• Nutrient uptake by surface and subsurface drip irrigated cotton

      Zarzah, Mabrouk.; Tucker, T. C.; Stroehlein, Jack L.; Post, Donald F.; Briggs, Robert E.; Bartels, Paul S. (The University of Arizona., 1986)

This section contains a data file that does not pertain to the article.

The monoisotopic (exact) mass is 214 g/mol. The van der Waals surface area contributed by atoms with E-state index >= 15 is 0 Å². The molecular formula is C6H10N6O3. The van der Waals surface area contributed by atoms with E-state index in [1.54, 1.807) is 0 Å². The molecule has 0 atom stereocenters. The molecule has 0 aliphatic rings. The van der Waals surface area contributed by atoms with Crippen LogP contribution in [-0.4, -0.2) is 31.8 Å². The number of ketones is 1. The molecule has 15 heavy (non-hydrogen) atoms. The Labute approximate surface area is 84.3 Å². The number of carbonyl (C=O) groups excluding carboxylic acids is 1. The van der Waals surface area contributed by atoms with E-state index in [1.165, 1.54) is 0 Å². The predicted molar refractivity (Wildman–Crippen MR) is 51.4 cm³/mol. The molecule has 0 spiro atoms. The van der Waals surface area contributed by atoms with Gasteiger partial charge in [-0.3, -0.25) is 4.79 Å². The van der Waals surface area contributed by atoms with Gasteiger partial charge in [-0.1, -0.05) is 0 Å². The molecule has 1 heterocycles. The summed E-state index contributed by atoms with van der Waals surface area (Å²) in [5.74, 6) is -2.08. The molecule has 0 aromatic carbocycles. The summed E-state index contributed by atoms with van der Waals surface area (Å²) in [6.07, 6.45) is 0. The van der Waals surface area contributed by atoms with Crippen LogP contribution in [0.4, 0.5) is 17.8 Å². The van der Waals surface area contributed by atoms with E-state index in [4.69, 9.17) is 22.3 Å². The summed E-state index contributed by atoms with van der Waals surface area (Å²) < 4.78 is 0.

Field experiments to compare absorption of nutrients by cotton plant (Gossvpium hirsutum L. Var. Deltapine 62) and their distribution in soil under surface and subsurface drip systems were conducted in 1984 and 1985 at the Campus Agricultural Center, University of Arizona in Agua fine sandy loam soil (Typic Torriflvents). The mixed fertilizer solution with labeled nitrogen-source was injected into surface and subsurface drip treatments in equal amounts. There were no significant differences among surface and subsurface drip treatments detected with respect to total nitrogen, phosphorus, potassium and zinc uptake by plants because of equal availability of nitrogen under both drip systems and sufficient initial levels of the other nutrients were found in this soil. Fertilizer application significantly increased total nitrogen, phosphorus, potassium and zinc uptake by cotton plants because N promoted more vegetative growth and therefore more dry matter production was obtained. Under all drip treatments and both labeled nitrogen sources, plants growing on unfertilized rows absorbed nitrogen-15 fertilizer mainly because of the extension of roots and some lateral movement of nitrate to the unfertilized rows. Significant differencs among surface and subsurface drip treatments were not detected with respect to absorption of nitrogen-15 and percentage of fertilizer nitrogen in plants. Consistent differences among ammonium (N-16) and nitrate (N-15) labeled sources were not observed with respect to percentage of fertilizer nitrogen in plants. The plant recovery of applied nitrogen was higher with the difference method than with the tracer method because the nitrogen fertilizer produced effects in the soil or on the ability of the plants to obtain soil nitrogen that did not occur in the unfertilized rows. Consistent differences between drip treatments were not observed with respect to the final nitrate, ammonium, phosphorus, potassium, zinc levels and total soluble salts in the soil horizontally or vertically. The range of the residual fertilizer nitrogen in the soil after the first growing season was 7 to 28%.